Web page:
There is infinite meaning in the difference between something and nothing. Something has dimension, it changes, it is complex, it has form, it has weight, it is limited, etc. Nothing, however, is dimensionless, unchanging, simple, formless, weightless, limitless, etc. This is why I say that Truth is unchanging; because it is nothingness. But notice that the words dimensionless, unchanging, formless, etc are dependent on things for their meaning. I must be aware of dimension if I am to comprehend its absence, for example.

    This brings me back to the supposedly unattainable meaning of life. Since life (nothingness) is without limitations, it can actually be aware of infinite falseness, and in so doing, have a complete definition of Truth, also known as life. For this it would have to abandon all limitations, all mere appearances, so it wouldn't be merely human. It may in fact be something akin to the omnipotence and omniscience of what religions call God, of which the human mind is only a tiny part. All of this probably sounds quite Buddhist.
  • Bitter Crank
    6.5k
    It is only a small directional purpose of how that farmer is to conduct his time until he
    A) finds some absolute purpose or meaning for that matter
    B) Dies
    intrapersona

    Purpose, meaning...

    If the farmer's life is given meaning by tilling his crops until he dies, why should you complain? I said I didn't think there was any god-ordained meaning to life. There is no "intrapersona-ordained meaning" either. We all do the best we can to get through life, birth to the grave. There will be a mix of meanings from high to low, practical to abstract.

    You don't know what an "absolute purpose or meaning is" any more than anyone else does, so why expect this farmer to come up with one?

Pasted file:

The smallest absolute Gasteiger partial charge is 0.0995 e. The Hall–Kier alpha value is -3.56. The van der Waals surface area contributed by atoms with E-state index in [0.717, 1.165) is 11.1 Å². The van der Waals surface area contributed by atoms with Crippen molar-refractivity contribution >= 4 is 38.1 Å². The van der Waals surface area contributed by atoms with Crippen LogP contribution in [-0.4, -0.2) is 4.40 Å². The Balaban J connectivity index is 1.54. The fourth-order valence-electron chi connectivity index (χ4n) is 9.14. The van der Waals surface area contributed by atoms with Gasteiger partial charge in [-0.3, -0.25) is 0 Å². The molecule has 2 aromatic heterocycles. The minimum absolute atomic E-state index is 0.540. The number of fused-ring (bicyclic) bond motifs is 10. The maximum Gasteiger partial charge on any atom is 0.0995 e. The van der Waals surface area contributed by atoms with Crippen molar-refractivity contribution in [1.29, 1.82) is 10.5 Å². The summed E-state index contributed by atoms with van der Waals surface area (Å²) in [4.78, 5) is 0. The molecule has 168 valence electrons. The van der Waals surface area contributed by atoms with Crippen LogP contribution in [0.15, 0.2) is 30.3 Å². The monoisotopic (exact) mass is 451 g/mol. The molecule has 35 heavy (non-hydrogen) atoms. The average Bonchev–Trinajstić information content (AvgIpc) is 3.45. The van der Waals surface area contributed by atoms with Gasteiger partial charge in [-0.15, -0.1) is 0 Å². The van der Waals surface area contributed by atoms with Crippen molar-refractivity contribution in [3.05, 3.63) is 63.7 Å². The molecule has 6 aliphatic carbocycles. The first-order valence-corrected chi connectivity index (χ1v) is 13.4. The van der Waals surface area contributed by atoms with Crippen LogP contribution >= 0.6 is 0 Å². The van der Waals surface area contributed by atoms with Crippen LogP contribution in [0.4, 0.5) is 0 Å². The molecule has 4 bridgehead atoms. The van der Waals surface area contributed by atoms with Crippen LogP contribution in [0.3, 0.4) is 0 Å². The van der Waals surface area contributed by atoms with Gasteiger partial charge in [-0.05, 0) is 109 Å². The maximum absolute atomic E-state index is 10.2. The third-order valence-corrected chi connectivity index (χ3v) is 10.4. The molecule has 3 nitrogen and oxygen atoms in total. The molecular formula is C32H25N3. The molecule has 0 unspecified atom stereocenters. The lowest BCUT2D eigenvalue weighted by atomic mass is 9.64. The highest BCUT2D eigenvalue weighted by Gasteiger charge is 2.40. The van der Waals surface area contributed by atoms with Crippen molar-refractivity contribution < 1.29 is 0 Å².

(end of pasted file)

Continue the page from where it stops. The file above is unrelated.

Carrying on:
• Bitter Crank
    6.5k
    ↪Bitter Crank What I was trying to point out is that there seems to be an ethical element to assigning meaning. The meanings we assign to our lives don't exist in a vacuum; they affect other people. This is why there is an ethical constraint in play. And that to me is why ethics and meaning are aspects of the same thing. Which is why I don't think the notion that "there is no inherent meaning and we assign it ourselves" holds up. If meaning is subjective, then ethics are too; yet ethics are what constrain meaning.Noble Dust

    I agree with you that there is an ethical element inherent in assigning meaning to our lives. Meaning is, most likely, at least somewhat subjective, and ethics are also somewhat subjective. Just because they are subjective doesn't mean that it doesn't matter what they are, or whether meaning and ethics have no connection. I might say "For me, the meaning of my life is to live ethically." How could that not be subjective?
  • Terrapin Station
    3.7k
    Well if that's true then ANYTHING can be a source of meaning for ones life, which plain ludicrous.intrapersona

    Whether it seems ludicrous to you or not, it's true.

    Also, you seem to be conflating different senses of "meaning." The sense of "meaning" used in "the meaning of life" isn't the same as the sense of "meaning" used when we say "what is the meaning of 'sidereal time'?"
  • DenwaDenwash
    1
    It is not life, that creates meaning. It is meaning, that creates life.

    Therefore "The meaning of life, is to give life meaning" is most probably saying that
    "nothing" didn't mean "anything", until there was "something",
    "something" meant "nothing", until there was "anything", this all created "everything"

    Don't look at it as if "life" is controlling word of the saying, it is "meaning" that has the true power.
  • Cynical Eye
    30
    "To live is to suffer, to survive is to find some meaning in the suffering."